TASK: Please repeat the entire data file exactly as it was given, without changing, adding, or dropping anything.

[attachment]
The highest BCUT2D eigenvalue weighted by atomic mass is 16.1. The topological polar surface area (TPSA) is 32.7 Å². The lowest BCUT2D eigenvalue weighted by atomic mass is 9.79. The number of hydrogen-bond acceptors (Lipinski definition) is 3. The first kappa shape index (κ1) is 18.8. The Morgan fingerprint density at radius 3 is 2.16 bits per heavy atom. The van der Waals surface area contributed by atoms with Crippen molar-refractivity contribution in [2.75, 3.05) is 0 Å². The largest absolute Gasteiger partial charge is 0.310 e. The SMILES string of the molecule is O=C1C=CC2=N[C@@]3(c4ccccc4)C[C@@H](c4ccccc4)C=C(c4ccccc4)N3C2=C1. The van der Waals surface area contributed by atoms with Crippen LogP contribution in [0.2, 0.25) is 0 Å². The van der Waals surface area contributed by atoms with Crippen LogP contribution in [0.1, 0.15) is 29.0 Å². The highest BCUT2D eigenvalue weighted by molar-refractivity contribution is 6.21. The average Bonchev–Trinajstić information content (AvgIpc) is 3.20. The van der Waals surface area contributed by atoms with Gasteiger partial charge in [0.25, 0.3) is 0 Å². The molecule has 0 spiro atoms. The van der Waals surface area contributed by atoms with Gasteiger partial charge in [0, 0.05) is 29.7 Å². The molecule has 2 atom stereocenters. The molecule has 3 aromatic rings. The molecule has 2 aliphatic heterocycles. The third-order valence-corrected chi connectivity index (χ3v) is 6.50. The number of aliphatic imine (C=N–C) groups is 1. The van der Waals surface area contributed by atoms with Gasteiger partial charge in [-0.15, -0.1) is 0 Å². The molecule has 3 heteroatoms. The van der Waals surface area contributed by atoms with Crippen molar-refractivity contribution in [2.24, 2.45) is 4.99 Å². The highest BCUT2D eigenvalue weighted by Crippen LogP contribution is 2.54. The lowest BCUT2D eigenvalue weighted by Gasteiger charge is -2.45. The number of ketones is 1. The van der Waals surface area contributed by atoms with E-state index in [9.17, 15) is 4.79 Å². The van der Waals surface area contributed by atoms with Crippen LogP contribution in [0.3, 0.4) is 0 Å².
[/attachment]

The highest BCUT2D eigenvalue weighted by atomic mass is 16.1. The topological polar surface area (TPSA) is 32.7 Å². The lowest BCUT2D eigenvalue weighted by atomic mass is 9.79. The number of hydrogen-bond acceptors (Lipinski definition) is 3. The first kappa shape index (κ1) is 18.8. The Morgan fingerprint density at radius 3 is 2.16 bits per heavy atom. The van der Waals surface area contributed by atoms with Crippen molar-refractivity contribution in [2.75, 3.05) is 0 Å². The largest absolute Gasteiger partial charge is 0.310 e. The SMILES string of the molecule is O=C1C=CC2=N[C@@]3(c4ccccc4)C[C@@H](c4ccccc4)C=C(c4ccccc4)N3C2=C1. The van der Waals surface area contributed by atoms with Crippen LogP contribution in [0.2, 0.25) is 0 Å². The van der Waals surface area contributed by atoms with Crippen LogP contribution in [0.1, 0.15) is 29.0 Å². The highest BCUT2D eigenvalue weighted by molar-refractivity contribution is 6.21. The average Bonchev–Trinajstić information content (AvgIpc) is 3.20. The van der Waals surface area contributed by atoms with Gasteiger partial charge in [0.25, 0.3) is 0 Å². The molecule has 0 spiro atoms. The van der Waals surface area contributed by atoms with Gasteiger partial charge in [0, 0.05) is 29.7 Å². The molecule has 2 atom stereocenters. The molecule has 3 aromatic rings. The molecule has 2 aliphatic heterocycles. The third-order valence-corrected chi connectivity index (χ3v) is 6.50. The number of aliphatic imine (C=N–C) groups is 1. The van der Waals surface area contributed by atoms with Gasteiger partial charge in [-0.15, -0.1) is 0 Å². The molecule has 3 heteroatoms. The van der Waals surface area contributed by atoms with Crippen molar-refractivity contribution in [2.24, 2.45) is 4.99 Å². The highest BCUT2D eigenvalue weighted by Crippen LogP contribution is 2.54. The lowest BCUT2D eigenvalue weighted by Gasteiger charge is -2.45. The number of ketones is 1. The van der Waals surface area contributed by atoms with E-state index in [9.17, 15) is 4.79 Å². The van der Waals surface area contributed by atoms with Crippen LogP contribution in [0.3, 0.4) is 0 Å².